The town’s eponymous film festival may get more headlines, but this week has seen its share of celebrity sightings in Cannes. Many occur when these famous faces are flown to France by various brands to share a multitude of marketing messages. And how do they suggest we convey these messages? Authentically.
Following is a list of the marquee names I’ve seen so far and thoughts on their success at engaging, enlightening and entertaining the crowd — all authentically, of course.
Martha Stewart, Mel B (aka Scary Spice), Nick Cannon
No stranger to celebrity gossip, the Daily Mail Online sponsored this session about how these three stars present themselves to the world via social media. The lessons were straightforward and, though it was disappointing to see Martha (who could have easily anchored a riveting session of her own) play third wheel, the panelists quickly got to their point: authenticity.
They strongly believe celebrities need to create their own content and interactions online, since anything that rings false will gain the instant scorn of fans. Extra points go the charmingly off-the-cuff musician/actor/TV personality Nick Cannon, who was unapologetic about owning up to his mistakes online – though he admits there’s one person who can convince him to hold back a tweet: his wife, Mariah Carey.
The first thing Black did onstage was admit that he had had too much to drink the previous night, and it showed. In a Yahoo!-led conversation about online content, he offered running commentary in a low-key version of his trademark bombastic growl. “Authenticity” came up again when he praised Yahoo!’s light touch in shepherding digital comedy projects like his own upcoming “Ghost Ghirls.” Jack’s money quote of the session: “The smaller the screen, the shorter my attention span.”
Dame Vivienne Westwood
The politically outspoken fashion designer and founding mother of punk was the subject of a SapientNitro interview on the future of storytelling. Westwood earned the crowd’s fierce admiration by blatantly bucking her interviewer’s attempts to steer the conversation. Storytelling indeed, Westwood provided her own fascinating – if occasionally rambling – story peppered with insights on bringing our “best selves” to communication by committing our lives to the stories that engage us, from the clothes we wear to the music we listen to.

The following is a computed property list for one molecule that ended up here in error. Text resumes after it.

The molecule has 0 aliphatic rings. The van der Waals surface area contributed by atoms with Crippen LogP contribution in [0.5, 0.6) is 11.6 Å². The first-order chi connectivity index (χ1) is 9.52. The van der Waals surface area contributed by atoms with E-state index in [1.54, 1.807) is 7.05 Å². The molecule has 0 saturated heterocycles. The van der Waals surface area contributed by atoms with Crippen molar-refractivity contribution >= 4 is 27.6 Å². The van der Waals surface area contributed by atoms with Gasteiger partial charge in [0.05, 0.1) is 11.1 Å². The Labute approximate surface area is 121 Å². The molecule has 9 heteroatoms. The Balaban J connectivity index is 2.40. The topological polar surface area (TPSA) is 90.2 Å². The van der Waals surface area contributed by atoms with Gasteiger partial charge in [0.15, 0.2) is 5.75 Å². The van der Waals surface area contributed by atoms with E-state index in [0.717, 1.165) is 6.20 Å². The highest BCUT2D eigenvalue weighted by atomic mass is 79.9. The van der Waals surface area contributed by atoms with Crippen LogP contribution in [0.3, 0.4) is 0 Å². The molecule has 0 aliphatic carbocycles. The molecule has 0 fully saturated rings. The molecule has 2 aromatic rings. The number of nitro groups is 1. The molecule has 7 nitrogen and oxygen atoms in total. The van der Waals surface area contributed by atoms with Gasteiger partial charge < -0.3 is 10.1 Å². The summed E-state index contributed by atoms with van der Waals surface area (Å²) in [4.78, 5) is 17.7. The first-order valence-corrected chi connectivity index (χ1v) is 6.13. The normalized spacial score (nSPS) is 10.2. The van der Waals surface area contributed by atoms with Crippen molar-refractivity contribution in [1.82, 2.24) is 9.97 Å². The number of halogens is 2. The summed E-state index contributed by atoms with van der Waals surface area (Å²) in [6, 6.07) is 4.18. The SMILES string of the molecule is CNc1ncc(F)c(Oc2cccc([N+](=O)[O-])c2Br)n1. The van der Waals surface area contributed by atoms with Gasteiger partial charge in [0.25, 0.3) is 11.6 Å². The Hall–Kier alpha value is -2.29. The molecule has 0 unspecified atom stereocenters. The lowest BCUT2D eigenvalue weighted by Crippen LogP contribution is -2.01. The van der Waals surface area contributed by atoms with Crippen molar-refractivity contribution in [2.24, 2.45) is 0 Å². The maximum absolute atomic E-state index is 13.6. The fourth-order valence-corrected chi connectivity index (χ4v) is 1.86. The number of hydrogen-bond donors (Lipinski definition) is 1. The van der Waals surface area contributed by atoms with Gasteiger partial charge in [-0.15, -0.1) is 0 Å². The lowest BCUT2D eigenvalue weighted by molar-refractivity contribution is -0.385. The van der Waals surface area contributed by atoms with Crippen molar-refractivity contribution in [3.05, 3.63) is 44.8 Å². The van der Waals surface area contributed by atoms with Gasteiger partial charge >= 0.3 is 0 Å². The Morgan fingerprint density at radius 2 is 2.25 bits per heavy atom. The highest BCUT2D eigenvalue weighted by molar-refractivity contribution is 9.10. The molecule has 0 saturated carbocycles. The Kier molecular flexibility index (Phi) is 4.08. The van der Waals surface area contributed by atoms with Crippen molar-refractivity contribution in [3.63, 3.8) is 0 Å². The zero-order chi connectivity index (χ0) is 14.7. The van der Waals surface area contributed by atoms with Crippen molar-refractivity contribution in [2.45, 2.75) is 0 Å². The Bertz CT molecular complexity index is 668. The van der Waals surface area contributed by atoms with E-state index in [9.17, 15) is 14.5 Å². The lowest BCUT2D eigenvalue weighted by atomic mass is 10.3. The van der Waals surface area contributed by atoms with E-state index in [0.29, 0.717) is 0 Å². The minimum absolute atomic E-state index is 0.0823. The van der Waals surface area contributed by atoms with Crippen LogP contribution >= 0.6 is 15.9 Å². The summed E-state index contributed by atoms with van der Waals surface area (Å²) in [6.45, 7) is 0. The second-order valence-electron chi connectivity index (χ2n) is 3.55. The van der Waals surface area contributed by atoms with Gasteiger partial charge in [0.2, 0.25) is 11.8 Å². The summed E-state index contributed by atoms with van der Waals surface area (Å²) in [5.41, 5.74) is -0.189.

Westwood showed herself to be the dame she is by following her own path in the interview and creating a truly – here it comes again –authentic moment. Her reward was the only standing ovation I’ve seen so far at Cannes.
Conan O’Brien, Anderson Cooper
This duo, courtesy of Time Warner, was a pure delight: among TV’s most likeable interviewers volleying one-liners with one of its most eccentric clowns, to the amusement of the marketers who were the butt of their jokes. Beyond the obvious entertainment value, Conan did offer advice on (wait for it) authenticity. He will only work with marketers who give him the freedom to develop his own, often bizarre, relationship to their products.
He also talked about his recent but fast-growing appreciation for the digital world, where a crack team of content specialists helps him develop new content, such as Clueless Gamer, Serious Jibber-Jabber, both of which allow him to take his comedy – and yes, brands – in increasingly risky and unexpected directions.
Sean “Diddy” Combs
After his security detail scoped out the stage, Combs was introduced by Steve Stoute, Founder and CEO of Translation, with an over-the-top video documenting his wide-ranging career, buttressed by enough music and flashing lights to satisfy a pro wrestler. But when Combs finally took the stage, he embarked on the largest hiring pitch in marketing with the announcement of his upcoming venture: Revolt TV, “the ESPN of music.”
While Combs is undoubtedly on a yacht accepting resumes from newly minted Lions winners as you read this post, he lost the opportunity to draw larger insights from his vast success and connect with the crowd on a personal level. That said, his two most popular moments came from the heart, when he let slip, “I hate watching ads,” to the apparent delight of the crowd. He quickly recovered, and brought his pitch for Revolt TV to an end with “Be great or go home. Get the f*** out the door.” An authentic message if ever there was one.
Clear away the star value, the laughs and commercial messages, and the celebrity sessions delivered a common learning: while everyone pays lip service to authenticity, in the end, your behaviors and actions lay bare the truth. Don’t just talk authentic, be authentic – your audience is watching.
As for our Cannes celebrities, the next big name on the docket is Lou Reed. Something tells me the aging rocker will be concerned with authenticity. Which means he’ll fit right in.